Greece is about to default on its public debt or ruin the European Union, or both. The Greeks are destroying themselves today much as they did during the Peloponnesian War. This looks like the inevitable result of the welfare statism and entitlement mentality that is destroying the entire Western world. We see similar forces of anarchy at work in the “Occupy” movements in American cities.
An important factor in these movements is the fundamentally anarcho-syndicalist tenor of the union movement, which demands an ever greater share of national income. Public-sector unions like the American Federation of State, County and Municipal Employees have been prominent in the “occupy” movement. Wisconsin AFSCME proudly sent pizzas “in solidarity” with the Wall Street occupiers.
Rutgers University labor economist Leo Troy calls public-sector unionism “the new socialism.” The old socialism was based on state ownership of the means of production. The new socialism involves the transfer of an ever greater share of the economy to the public sector. Government at all levels took about 5% of GDP a century ago and 13% on the eve of the Great Depression. The New Deal increased the proportion to one-third by 1960. We are in the forty percent range now, and the full nationalization of health care will put us over half.
Unions have been a primary force in the expansion of state power. Even the reputedly “conservative” American Federation of Labor called for “the abolition of the wage system.” A.F.L. President Samuel Gompers put organized labor’s goal as simply “more” — exactly what Johnny Rocco, the Al Capone-like figure portrayed by Edward G. Robinson in the 1939 film “Key Largo,” explained as his ultimate end. The New Deal’s expansion of state power was based principally on private-sector unionism that began with the “occupy Flint” sit-down strikes of 1936.
Congress had empowered unions by the National Labor Relations (Wagner) Act to balance the power of corporations. But they had become a law unto themselves. Roscoe Pound, the Harvard Law School Dean who had done much to promote labor reform in the progressive era, noted in 1958 that unions were free to commit torts against persons and property, interfere with the use of transportation, break contracts, deprive people of the means of livelihood, and misuse trust funds, “things no one else can do with impunity. The labor leader and labor union now stand where the king and government . . . stood at common law.” Rather than a countervailing force to limit corporate power, unions had themselves gained “a despotic centralized control.” The private-sector union quest for “more” finally killed the auto and steel industries and private-sector unionism itself.
Public-sector unionism had suffered a major setback with the Boston police strike of 1919, which exposed the anarchical consequences of what Massachusetts Governor Calvin Coolidge called a “strike against the public safety” and which President Woodrow Wilson called “an intolerable crime against civilization.” Government employees were expressly excluded under the Wagner Act. As President Franklin D. Roosevelt explained, “the very nature and purposes of government” made collective bargaining impossible, because a public employer is “the whole people, who speak by means of laws”–that is to say, the government is sovereign. A union that could compel it to bargain must perforce become the new sovereign.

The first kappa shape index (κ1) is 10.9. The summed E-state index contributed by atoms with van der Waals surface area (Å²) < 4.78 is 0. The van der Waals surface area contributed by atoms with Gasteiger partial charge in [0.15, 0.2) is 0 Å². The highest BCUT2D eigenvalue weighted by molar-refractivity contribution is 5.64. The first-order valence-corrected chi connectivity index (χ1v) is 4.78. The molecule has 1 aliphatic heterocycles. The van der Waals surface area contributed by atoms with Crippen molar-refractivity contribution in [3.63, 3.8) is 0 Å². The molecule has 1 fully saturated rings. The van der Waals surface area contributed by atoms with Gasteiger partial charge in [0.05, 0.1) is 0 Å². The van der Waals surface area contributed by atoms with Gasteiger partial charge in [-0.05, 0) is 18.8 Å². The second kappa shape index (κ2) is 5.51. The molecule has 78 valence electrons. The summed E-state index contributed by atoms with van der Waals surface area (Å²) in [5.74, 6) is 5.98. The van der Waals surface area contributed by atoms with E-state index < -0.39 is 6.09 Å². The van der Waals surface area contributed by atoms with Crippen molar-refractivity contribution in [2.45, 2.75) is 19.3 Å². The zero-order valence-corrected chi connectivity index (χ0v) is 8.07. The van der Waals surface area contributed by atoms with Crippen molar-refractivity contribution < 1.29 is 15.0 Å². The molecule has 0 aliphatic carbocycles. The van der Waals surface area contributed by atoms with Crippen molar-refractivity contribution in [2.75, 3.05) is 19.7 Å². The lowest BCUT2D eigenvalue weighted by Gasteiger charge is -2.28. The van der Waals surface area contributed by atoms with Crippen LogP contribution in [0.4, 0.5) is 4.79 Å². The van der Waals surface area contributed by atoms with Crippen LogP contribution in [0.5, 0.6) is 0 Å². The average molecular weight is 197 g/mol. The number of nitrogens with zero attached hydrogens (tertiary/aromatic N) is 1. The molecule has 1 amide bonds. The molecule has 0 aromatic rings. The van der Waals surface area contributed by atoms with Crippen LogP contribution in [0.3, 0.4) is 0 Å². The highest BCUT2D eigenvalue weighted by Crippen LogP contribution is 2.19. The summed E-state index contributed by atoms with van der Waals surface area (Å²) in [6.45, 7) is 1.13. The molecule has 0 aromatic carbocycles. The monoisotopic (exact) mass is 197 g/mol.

The ethos of organized labor could often be predatory and nihilistic. It reminds one of the famous “Melian dialogue” in Thucydides’ history of the Peloponnesian War. The Athenians tell the citizens of Melos that they must join their alliance against the Spartans. When the Melians reply that they have a just right to remain neutral, the Athenian ambassadors reply that “we both alike know that into the discussion of human affairs the question of justice only enters where the pressure of necessity is equal, and that the powerful exact what they can, and the weak grant what they must.” When the Melians insist on their rights, the Athenians annihilate the city, kill all the men, and enslave the women and children.
This was the spirit of Representative William Clay’s advice to the air traffic controllers in 1980. He urged them to:
“…completely revise your political thinking. It should start with the premise that you have no permanent friends, no permanent enemies, just permanent interests. It must be selfish and pragmatic. You must learn the rules of the game and learn them well. Rule Number 1 says that you don’t put the interest of any other group ahead of your own. What’s good for the federal employees must be interpreted as being good for the nation. Rule Number 2 says that you take what you can, give up only what you must. Rule Number 3 says that you take it from whomever you can, whenever you can, however you can. If you are not prepared to play by the rules then you have not reached the age of political maturity and perhaps you deserve everything that’s happening to you.”
The United States dodged a bullet when Congress refused to enact Representative Clay’s National Public Employee Relations Act–a “Wagner Act for public employees”–in the mid-1970s. It was helped by a close Supreme Court decision that suggested that such an act was beyond Congress’ heretofore limitless power to regulate interstate commerce. Reagan’s breaking of the air traffic controllers strike also helped to ensure that the United States did not go as far as Italy, Greece, or even Great Britain–before Margaret Thatcher–in turning over its government to public-employee unions.
The ethos of “more” for the public sector has driven most of the West to the point where the private sector cannot produce enough to stave off bankruptcy. Occupy Wall Street drivel notwithstanding, the outright confiscation of all of the income of the “1%” would not even eliminate this year’s federal deficit.